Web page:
Cheating Victims: J&J’s Third Bankruptcy Attempt

A shocking, but not surprising, new legal strategy from Johnson & Johnson (J&J). They are encouraging unsupported claims in exchange for votes on a payment plan that would cheat victims who were actually harmed by talc.

This could strip consumers of their constitutional rights and allow major corporations to avoid responsibility for the harm caused by their defective products.

Sounding the Alarm:

Lawyers representing victims and families in lawsuits alleging J&J’s talc-containing products caused cancer are concerned about a payment plan proposal as part of a “pre-packaged” bankruptcy.

“We believe any bankruptcy based on this solicitation and vote will be found fraudulent and filed in bad faith under the Bankruptcy Code,” said Andy Birchfield, head of the Mass Torts Section at the Beasley Allen Law Firm. “On behalf of our clients who deserve better, we are blowing the whistle on this cynical legal tactic and will resist it at every turn.”

J&J Will Stop at Nothing

Let’s take a look at the facts.

  • J&J officials previously said that cancer claims other than ovarian cancer and mesothelioma were worthless. Now the company promises minimal payments for these “worthless” claims in exchange for a “yes” vote.
  • J&J is offering small payments to receive support for a payment plan that would force actual victims to receive far less compensation than they deserve.
  • Medical costs for treating ovarian cancer can total more than $1.5 million per patient, with an average near $220,000. The proposal would pay pennies on the dollar.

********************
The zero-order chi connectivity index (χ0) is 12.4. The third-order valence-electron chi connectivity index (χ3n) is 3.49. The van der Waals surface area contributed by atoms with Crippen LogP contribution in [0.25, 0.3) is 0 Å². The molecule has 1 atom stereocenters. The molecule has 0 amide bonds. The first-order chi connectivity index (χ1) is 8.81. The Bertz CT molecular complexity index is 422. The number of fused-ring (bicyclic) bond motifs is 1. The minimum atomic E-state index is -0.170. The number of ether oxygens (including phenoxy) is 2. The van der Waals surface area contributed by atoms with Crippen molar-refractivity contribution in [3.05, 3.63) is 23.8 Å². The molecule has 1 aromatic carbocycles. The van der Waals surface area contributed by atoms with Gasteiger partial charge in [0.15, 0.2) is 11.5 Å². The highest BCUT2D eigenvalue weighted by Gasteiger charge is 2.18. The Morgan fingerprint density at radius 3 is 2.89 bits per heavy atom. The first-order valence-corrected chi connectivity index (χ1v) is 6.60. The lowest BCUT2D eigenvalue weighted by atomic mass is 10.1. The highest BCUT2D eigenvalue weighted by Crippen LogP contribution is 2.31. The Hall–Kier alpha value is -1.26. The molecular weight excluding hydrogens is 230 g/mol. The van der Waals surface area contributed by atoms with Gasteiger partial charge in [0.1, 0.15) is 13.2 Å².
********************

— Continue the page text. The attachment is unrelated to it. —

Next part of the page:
• Many of the new complaints are about types of cancer that science hasn’t linked to talc, like cancer of the cervix, vagina, uterus, and the lining of the uterus.
  • If J&J gets away with this plan, it could lead other companies to try dodging responsibility and messing with the U.S. bankruptcy system in a similar way.

J&J has tried twice to transfer all its talc-related legal issues to one of its smaller companies and then declare that company bankrupt. Both times, the courts have found that the company acted in bad faith. This will be the third bankruptcy attempt in three years.

With the strategy they called “pre-pack,” J&J would need to get the okay from at least 75% of the people who have filed claims against them, proving those claims are legitimate.

“It seems unlikely that J&J would pursue this course without some belief, even if misplaced, that the 75% threshold can be achieved,” said Leigh O’Dell, co-lead counsel for plaintiffs in the federal MDL and principal at the Beasley Allen Law Firm. “The company is afraid of a legitimate vote among those who are truly sick and the families of the deceased who have been battling J&J’s obstruction and bad faith for years and who are supported by numerous scientific studies showing that talc contains asbestos and other known cancer-causing ingredients.”

We will not stop fighting to get our clients the justice they deserve.

Talcum Powder

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